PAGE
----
Analysis: Hypocrisy, SA politics’ favourite pastime

By Branko Brkic 26 February 2010

Why is hypocrisy such a defining feature of South African politics? And are we so jaded, we don't care anymore?

For the past month there has been something of a background debate about “lifestyle audits”. What exactly these audits will do and who they target are not clear, although The Daily Maverick has speculated on the real reason and who the main targets might be.

The general idea seems to be aimed at flushing out those public representatives who are living a lifestyle which they cannot possibly afford – and which would imply that they’re either corrupt or in danger of being corrupted.

But now it turns out that the wife of the man who is proposing this project, Cosatu general secretary Zwelinzima Vavi, is in business with one of the wives of none other than President Jacob Zuma. The business prowess of Vavi’s wife, Noluthando, is apparently the reason the duo can afford to live in a R2.9 million house in Morningside, Sandton.

The Star reports that a probe into the lives of the wives of political leaders shows that President Jacob Zuma’s second wife, Nompumelelo Ntuli, and Cosatu boss Zwelinzima Vavi’s second wife, Noluthando, share business interests in a property registered in the name of Vivian Reddy. Intsika Yembokodo Development Projects was started in 2008 and is registered at an address in Sunninghill, Sandton, which is owned by Reddy, the Durban businessman who allegedly bankrolled Zuma in his comeback years, The Star reports.

What? The head of SA’s trade union movement’s wife is in business with a well-known bag-man for the president? Is this not hypocrisy?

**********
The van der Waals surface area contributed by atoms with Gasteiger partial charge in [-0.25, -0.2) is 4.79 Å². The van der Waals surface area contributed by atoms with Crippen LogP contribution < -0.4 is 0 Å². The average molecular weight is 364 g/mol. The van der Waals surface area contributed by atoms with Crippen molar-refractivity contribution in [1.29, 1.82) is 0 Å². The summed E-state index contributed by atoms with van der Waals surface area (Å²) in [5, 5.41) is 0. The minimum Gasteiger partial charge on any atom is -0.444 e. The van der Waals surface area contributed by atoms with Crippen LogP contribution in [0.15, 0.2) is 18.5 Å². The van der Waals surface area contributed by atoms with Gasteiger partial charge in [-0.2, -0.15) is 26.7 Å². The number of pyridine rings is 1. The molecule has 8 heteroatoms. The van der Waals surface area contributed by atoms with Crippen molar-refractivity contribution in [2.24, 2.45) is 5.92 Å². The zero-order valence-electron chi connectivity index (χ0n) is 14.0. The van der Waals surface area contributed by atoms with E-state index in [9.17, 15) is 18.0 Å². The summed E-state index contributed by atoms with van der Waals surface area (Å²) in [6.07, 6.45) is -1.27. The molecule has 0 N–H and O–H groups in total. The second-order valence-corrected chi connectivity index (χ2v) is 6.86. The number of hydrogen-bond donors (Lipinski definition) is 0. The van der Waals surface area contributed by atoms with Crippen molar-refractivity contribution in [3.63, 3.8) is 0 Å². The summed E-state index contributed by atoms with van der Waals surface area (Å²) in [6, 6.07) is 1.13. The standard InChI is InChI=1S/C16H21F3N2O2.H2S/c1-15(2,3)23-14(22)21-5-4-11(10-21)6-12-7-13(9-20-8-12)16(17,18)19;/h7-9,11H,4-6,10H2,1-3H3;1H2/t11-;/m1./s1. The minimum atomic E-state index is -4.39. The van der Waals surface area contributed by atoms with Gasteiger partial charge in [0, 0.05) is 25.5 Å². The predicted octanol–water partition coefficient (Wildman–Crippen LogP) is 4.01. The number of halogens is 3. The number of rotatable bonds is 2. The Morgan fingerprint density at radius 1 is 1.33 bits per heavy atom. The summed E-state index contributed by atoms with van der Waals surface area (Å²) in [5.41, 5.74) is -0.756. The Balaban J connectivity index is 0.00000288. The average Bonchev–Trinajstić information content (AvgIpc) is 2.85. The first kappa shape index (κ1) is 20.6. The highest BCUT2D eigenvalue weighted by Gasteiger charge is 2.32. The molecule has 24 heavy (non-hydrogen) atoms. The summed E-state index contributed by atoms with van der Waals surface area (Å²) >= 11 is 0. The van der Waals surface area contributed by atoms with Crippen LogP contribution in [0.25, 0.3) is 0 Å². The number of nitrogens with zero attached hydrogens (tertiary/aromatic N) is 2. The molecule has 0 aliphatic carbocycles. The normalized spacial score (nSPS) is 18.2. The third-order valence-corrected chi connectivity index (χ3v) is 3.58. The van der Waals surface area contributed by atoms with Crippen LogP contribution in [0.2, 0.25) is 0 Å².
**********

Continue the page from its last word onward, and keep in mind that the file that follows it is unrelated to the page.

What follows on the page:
Hypocrisy is, of course, a very even-handed affair when it comes to politicians, who, bless them, cannot resist noticing the speck in the eyes of others, oblivious to the plank in their own.

And it is practiced all over the world, with examples that are too common to list. Just to mention a few: South Carolina Governor, Mark Sanford,  nipped off to Argentina for some nookie with his girlfriend even while he presented himself as a defender of the institution of marriage. This wasn’t as bad as New York Governor Eliot Spitzer who presented himself as the moral voice of Wall Street and prosecuted prostitution rings with never-before seen vigour and energy. Of course, it turned out he was a “Manhattan Madam” Kristin Davis’s client No 09; very good and honourable client, Spitzer always paid his bills. And, of course, there’s former Senator and Democratic Vice-Presidential candidate from ’04, John Edwards, having an affair while his wife was undergoing chemo-therapy. To add insult to injury, he was also honoured with the Father of the Year award in 2007.

The list goes on and on. But we live here, so let’s start at the top here. President Jacob Zuma has been on a mission recently to “initiate a national dialogue on what constitutes South Africa’s moral code”.

Talking to the Sunday Times, President Zuma said he would lead the project as president, but he would not use the ruling ANC or government space for his envisaged national conversation.

He made the same point this week opening the National House of Traditional Leaders, calling for a debate on the “issue of a national moral code”.??”I’ve said I’m going to initiate a national conversation on the moral code, on our values as a country,” he said.

Okay, great. Let’s start the conversation. I would like to suggest that people who sleep with their friends’ children should be excluded from such a debate, because, otherwise, they could be accused of … wait for it … hypocrisy.

The notion that President Zuma, given his history, should grandstand on the issue of morality is so disingenuous and hypocritical it takes your breath away. Except that judging by the general nonplussed reaction to the notion, it doesn’t really.
The positive spin on sanctimonious hypocrisy lies in the old saying that hypocrisy is “the tribute that vice pays to virtue”.

Yet the topic of hypocrisy includes a telling quote from Boris Pasternak’s “Doctor Zhivago”. At one point the character Yurii says this:

“Your health is bound to be affected if, day after day, you say the opposite of what you feel, if you grovel before what you dislike… Our nervous system isn’t just fiction, it’s part of our physical body, and it can’t be forever violated with impunity.”

In short, hypocrisy is demeaning, and though they don’t say it, in their hearts, people do know it.

Let’s see if that is true for people of South Africa too.

By Tim Cohen

Read more: IOL, The Daily Maverick


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